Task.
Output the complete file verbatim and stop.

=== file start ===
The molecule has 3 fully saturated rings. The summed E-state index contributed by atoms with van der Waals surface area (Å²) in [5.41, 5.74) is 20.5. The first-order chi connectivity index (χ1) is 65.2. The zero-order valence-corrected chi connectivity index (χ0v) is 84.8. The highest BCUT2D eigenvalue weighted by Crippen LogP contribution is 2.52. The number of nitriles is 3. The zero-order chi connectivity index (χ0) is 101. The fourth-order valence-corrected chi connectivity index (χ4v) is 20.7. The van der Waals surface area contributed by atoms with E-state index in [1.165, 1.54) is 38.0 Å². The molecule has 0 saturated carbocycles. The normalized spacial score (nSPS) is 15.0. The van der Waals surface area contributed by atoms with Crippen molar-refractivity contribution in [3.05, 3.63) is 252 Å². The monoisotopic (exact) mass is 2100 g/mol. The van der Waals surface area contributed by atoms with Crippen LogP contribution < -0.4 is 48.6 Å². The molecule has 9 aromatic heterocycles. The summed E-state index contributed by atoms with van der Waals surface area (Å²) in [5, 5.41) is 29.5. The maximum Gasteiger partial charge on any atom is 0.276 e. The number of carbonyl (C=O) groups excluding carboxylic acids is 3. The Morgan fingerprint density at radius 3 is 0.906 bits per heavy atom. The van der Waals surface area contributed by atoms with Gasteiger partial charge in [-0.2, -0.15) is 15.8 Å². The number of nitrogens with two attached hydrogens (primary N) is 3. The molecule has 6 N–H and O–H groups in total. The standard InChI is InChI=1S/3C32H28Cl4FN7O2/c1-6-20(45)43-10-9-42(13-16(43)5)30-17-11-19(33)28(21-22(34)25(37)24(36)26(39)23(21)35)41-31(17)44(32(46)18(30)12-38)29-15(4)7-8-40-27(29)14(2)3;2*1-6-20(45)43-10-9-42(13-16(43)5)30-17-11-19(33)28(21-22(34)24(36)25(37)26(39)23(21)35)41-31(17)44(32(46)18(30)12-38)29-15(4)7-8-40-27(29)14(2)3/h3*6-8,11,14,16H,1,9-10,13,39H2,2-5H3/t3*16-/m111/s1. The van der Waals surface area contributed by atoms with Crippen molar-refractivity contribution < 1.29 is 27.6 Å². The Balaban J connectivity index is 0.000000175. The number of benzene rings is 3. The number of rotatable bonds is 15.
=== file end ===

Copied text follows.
The molecule has 3 fully saturated rings. The summed E-state index contributed by atoms with van der Waals surface area (Å²) in [5.41, 5.74) is 20.5. The first-order chi connectivity index (χ1) is 65.2. The zero-order valence-corrected chi connectivity index (χ0v) is 84.8. The highest BCUT2D eigenvalue weighted by Crippen LogP contribution is 2.52. The number of nitriles is 3. The zero-order chi connectivity index (χ0) is 101. The fourth-order valence-corrected chi connectivity index (χ4v) is 20.7. The van der Waals surface area contributed by atoms with E-state index in [1.165, 1.54) is 38.0 Å². The molecule has 0 saturated carbocycles. The normalized spacial score (nSPS) is 15.0. The van der Waals surface area contributed by atoms with Crippen molar-refractivity contribution in [3.05, 3.63) is 252 Å². The monoisotopic (exact) mass is 2100 g/mol. The van der Waals surface area contributed by atoms with Crippen LogP contribution < -0.4 is 48.6 Å². The molecule has 9 aromatic heterocycles. The summed E-state index contributed by atoms with van der Waals surface area (Å²) in [5, 5.41) is 29.5. The maximum Gasteiger partial charge on any atom is 0.276 e. The number of carbonyl (C=O) groups excluding carboxylic acids is 3. The Morgan fingerprint density at radius 3 is 0.906 bits per heavy atom. The van der Waals surface area contributed by atoms with Gasteiger partial charge in [-0.2, -0.15) is 15.8 Å². The number of nitrogens with two attached hydrogens (primary N) is 3. The molecule has 6 N–H and O–H groups in total. The standard InChI is InChI=1S/3C32H28Cl4FN7O2/c1-6-20(45)43-10-9-42(13-16(43)5)30-17-11-19(33)28(21-22(34)25(37)24(36)26(39)23(21)35)41-31(17)44(32(46)18(30)12-38)29-15(4)7-8-40-27(29)14(2)3;2*1-6-20(45)43-10-9-42(13-16(43)5)30-17-11-19(33)28(21-22(34)24(36)25(37)26(39)23(21)35)41-31(17)44(32(46)18(30)12-38)29-15(4)7-8-40-27(29)14(2)3/h3*6-8,11,14,16H,1,9-10,13,39H2,2-5H3/t3*16-/m111/s1. The van der Waals surface area contributed by atoms with Crippen molar-refractivity contribution < 1.29 is 27.6 Å². The Balaban J connectivity index is 0.000000175. The number of benzene rings is 3. The number of rotatable bonds is 15.